This study was conducted in order to examine the effects of a positive behavior intervention program in a middle-school setting. Over the course of many years, Rogers Middle School has had chronic discipline problems as evidenced by the number of behavioral referrals by teachers to the principals' offices. As discipline problems increased, student classroom performance seemed to decrease. In the school year 2002–03, Rogers Middle School implemented a program called Positive Behavior Intervention Support (PBIS) to address the discipline problems. The program objective was to improve student achievement by improving behaviors. This study allowed the researcher to examine the effectiveness of using PBIS to improve student behavior and increase academic achievement. The purpose of this study was to determine if there was a statistically significant difference in behaviors and academic achievement between two cohorts of students (one pre-PBIS and one post-PBIS) in a school with chronic discipline problems.
The hypothesis for this study was that PBIS used in place of punitive disciplinary measures will improve student behavior, as measured by student discipline referrals and that PBIS used in place of punitive disciplinary measures will increase academic achievement, as measured by Lexile reading scores and student grades.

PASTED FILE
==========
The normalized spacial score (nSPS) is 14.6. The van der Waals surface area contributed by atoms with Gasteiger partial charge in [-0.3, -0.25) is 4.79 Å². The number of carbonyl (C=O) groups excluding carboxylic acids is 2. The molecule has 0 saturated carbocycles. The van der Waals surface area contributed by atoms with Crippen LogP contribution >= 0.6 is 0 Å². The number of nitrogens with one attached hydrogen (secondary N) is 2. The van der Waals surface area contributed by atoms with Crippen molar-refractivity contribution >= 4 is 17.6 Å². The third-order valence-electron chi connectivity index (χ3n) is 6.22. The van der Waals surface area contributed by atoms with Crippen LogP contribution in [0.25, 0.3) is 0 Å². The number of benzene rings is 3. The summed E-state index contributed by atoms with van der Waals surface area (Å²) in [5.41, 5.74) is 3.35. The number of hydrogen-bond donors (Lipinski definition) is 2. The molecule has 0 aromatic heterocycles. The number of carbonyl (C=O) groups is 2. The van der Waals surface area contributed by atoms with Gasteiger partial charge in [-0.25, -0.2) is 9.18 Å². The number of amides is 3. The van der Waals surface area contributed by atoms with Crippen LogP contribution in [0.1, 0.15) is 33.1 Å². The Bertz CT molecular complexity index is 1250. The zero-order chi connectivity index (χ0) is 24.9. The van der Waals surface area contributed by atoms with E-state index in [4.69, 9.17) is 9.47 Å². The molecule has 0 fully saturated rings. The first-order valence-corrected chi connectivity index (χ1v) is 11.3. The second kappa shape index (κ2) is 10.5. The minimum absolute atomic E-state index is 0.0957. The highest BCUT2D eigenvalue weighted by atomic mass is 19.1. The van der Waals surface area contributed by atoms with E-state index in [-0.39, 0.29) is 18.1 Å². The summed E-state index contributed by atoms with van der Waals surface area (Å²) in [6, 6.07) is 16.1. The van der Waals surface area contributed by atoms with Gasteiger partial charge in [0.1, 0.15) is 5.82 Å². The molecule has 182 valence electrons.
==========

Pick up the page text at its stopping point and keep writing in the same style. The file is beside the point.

Statistical analysis of behavioral referrals, grade point averages and Lexile reading scores comparing Cohort I (pre-PBIS) during the years 2003 to 2005 to Cohort II (post-PBIS) during the years 2005 to 2007 indicated that PBIS had no statistically significant impact on student behavior or academic performance. School personnel were trained in the use of PBIS, but once implemented, the process was not measured or managed.
The most salient finding of this study, therefore, was the importance of successful program implementation. Ensuring the staff carries out the right strategies in the right way may improve the effectiveness of a PBIS program. Therefore, a recommendation for future research is to not only measure outcomes, but also and at the same time, measure the process. Such a study may show that the more the process is followed, the more behaviors and student achievement improve.
|Commitee:||Francis, Don, Vitale, Cindy|
|School Location:||United States -- Missouri|
|Source:||DAI-A 73/04, Dissertation Abstracts International|
|Subjects:||Educational evaluation, Educational psychology|
|Keywords:||Chronic discipline problems, Classroom performance, Discipline problems, Positive behavior support, Punitive discipline, Student classroom performance|
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